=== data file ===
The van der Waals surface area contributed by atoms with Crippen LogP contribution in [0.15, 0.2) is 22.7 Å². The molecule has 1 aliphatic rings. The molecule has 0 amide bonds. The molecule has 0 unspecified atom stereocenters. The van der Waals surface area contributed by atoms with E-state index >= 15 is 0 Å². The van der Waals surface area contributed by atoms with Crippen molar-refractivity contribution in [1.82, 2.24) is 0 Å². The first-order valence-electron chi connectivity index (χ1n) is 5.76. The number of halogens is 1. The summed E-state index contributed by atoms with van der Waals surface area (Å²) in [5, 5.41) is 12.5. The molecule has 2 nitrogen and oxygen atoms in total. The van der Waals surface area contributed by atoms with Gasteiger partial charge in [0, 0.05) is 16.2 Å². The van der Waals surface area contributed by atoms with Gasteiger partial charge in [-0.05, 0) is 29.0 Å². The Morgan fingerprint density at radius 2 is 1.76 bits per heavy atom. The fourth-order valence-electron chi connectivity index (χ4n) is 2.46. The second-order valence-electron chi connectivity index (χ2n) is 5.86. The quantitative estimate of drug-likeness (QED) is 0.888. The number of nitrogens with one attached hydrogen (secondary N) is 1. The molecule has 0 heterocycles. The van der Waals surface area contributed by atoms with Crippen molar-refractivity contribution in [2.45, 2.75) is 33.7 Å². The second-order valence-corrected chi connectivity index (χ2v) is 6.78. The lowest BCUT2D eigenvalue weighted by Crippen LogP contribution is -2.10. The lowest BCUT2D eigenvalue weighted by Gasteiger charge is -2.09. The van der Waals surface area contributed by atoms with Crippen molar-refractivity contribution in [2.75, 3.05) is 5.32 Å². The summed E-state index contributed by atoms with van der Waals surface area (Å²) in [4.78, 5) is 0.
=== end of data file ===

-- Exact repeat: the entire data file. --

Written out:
The van der Waals surface area contributed by atoms with Crippen LogP contribution in [0.15, 0.2) is 22.7 Å². The molecule has 1 aliphatic rings. The molecule has 0 amide bonds. The molecule has 0 unspecified atom stereocenters. The van der Waals surface area contributed by atoms with E-state index >= 15 is 0 Å². The van der Waals surface area contributed by atoms with Crippen molar-refractivity contribution in [1.82, 2.24) is 0 Å². The first-order valence-electron chi connectivity index (χ1n) is 5.76. The number of halogens is 1. The summed E-state index contributed by atoms with van der Waals surface area (Å²) in [5, 5.41) is 12.5. The molecule has 2 nitrogen and oxygen atoms in total. The van der Waals surface area contributed by atoms with Gasteiger partial charge in [0, 0.05) is 16.2 Å². The van der Waals surface area contributed by atoms with Gasteiger partial charge in [-0.05, 0) is 29.0 Å². The Morgan fingerprint density at radius 2 is 1.76 bits per heavy atom. The fourth-order valence-electron chi connectivity index (χ4n) is 2.46. The second-order valence-electron chi connectivity index (χ2n) is 5.86. The quantitative estimate of drug-likeness (QED) is 0.888. The number of nitrogens with one attached hydrogen (secondary N) is 1. The molecule has 0 heterocycles. The van der Waals surface area contributed by atoms with Crippen molar-refractivity contribution in [2.45, 2.75) is 33.7 Å². The second-order valence-corrected chi connectivity index (χ2v) is 6.78. The lowest BCUT2D eigenvalue weighted by Crippen LogP contribution is -2.10. The lowest BCUT2D eigenvalue weighted by Gasteiger charge is -2.09. The van der Waals surface area contributed by atoms with Crippen molar-refractivity contribution in [2.75, 3.05) is 5.32 Å². The summed E-state index contributed by atoms with van der Waals surface area (Å²) in [4.78, 5) is 0.